✍🏻 Professor Romance’s 5 ⭐️ Review: Lucy Score’s By a Thread ✍🏻

Overall Grade: ⭐️⭐️⭐️⭐️⭐️

Lucy Score, in her endnote for By A Thread, asked reviewers to post a “gushing review” if we  desire to do so. Warning: this will be that such review. As a reviewer/blogger, you find yourself, hopefully, reading any number of ARCs in a given week. For me, it’s not uncommon to read four or five a week. Oftentimes, I’ll read two at the same time, given deadlines, or if I need a break from a story that might be angsty, etc. Knowing that release day is coming on Thursday, April 23rd for Score’s By A Thread, I picked it up and began reading it while reading another ARC, thinking I would read a few chapters of it and switch to the other ARC, going back and forth between the two. What I didn’t expect was to pick up Lucy Score’s book and not be able to put it down. That Dominic and Ally’s tale would be so compelling and charming and entertaining is an understatement; I simply needed to finish the story because Lucy Score’s storytelling both challenges and beguiles me. I’ve said this in other reviews of her books: at first sight, you believe you are reading a rom-com tinged with contemporary and new adult leanings. You believe you are offered a basic genre or trope, only to be challenged in its exposition about modern-day topics. 

In By A Thread, as Dominic and Ally’s romance unfolds, Score challenges our thinking about consent, socially responsible inclusive fashion, privilege, and more. Yes, their story envelopes the reader. Like Score, I love a grumpy hero and joyful heroine who can’t seem to get out of her own way. This is a rom-com dynamite pairing as they provoke each other with a $exy chemistry belying their evolution. For me, this is the initial reason to turn the page. Dom and Ally are no different. Their chemistry rockets past you, and as a reader, you hold on, hoping to keep up with them. Their dialogue, their momentary disdain for each other, all of it colludes to engulf you in By A Thread. It’s one of the main reasons I kept turning pages even though my workload is out of control. The question of their coupling drives you forward. You need these two to recognize that their pairing completes each of them. Score crafts palpable tension, authentic emotional connection, and hilarity between these two that you root for them throughout the story. 

Yet, there is one more reason this story is necessary: consent. In fact, this is the essential message of this romance. In its most obvious form, Score tells us at the end of this book that she wanted to imagine a workplace romance in the world of the “#metoo” movement. In romance, where we take consent for granted sometimes, there is a keen discussion in By A Thread that acknowledges it should be a primary and essential conversation. However, the idea of consent goes beyond that obvious message. With Dominic, he needs consent to move beyond the difficulties of his upbringing. Like most of us, we carry our baggage in tons. This is Dominic’s almost fatal flaw, as he doesn’t allow himself consent to move past it. Similarly, Ally needs consent for others to help her. Her pride undermines living an abundant life. In fact, it becomes a borderline health issue. She needs to give herself consent to accept assistance. The theme of consent runs like a heavy thread through this story, and it’s the tie that binds the lighthearted parts of Score’s tale. And Score does this artfully and intentionally, which adds to her genius as a storyteller.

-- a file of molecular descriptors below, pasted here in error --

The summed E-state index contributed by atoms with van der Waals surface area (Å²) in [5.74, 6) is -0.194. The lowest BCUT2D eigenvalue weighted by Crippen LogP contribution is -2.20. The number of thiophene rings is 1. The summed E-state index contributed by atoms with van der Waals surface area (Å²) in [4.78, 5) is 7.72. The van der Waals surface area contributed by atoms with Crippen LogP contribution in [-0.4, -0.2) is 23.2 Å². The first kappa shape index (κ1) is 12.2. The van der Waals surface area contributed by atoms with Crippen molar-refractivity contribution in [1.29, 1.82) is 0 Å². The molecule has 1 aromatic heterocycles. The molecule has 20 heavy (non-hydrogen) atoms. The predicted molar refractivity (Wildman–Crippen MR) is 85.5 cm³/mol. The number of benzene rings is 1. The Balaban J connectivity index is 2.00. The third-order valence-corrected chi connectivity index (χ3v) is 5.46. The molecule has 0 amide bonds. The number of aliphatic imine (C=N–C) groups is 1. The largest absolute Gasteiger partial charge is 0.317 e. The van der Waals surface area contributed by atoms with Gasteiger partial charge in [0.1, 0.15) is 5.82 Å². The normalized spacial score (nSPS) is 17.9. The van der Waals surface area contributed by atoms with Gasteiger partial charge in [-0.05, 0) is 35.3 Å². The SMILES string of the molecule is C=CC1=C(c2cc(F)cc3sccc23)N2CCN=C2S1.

Like Lucy Score, I’m a fan of The Devil Wears Prada, and she litters her story with nods to that movie. Add to that the charming hate-to-love relationship between Dominic and Ally, along with an epilogue and bonus scenes that melt your heart. Even more, Score doesn’t allow the romance to fly away, ethereal in its romantic telling. Instead, she grounds it with the truths of our time and our need to be vigilant in protecting others from harm. All of these qualities conspire to bring her readers a story that leaves you feeling ebullient. Should I have graded essays and input grades? Yes. Do I regret giving my heart, soul, and time to By A Thread? Not a chance. And neither will you. 

In love and romance, 

Professor A


I teach students to write for college. I love to read writers who write romance. Why not review and promote the writing of people who love to write romance? Win-win for me

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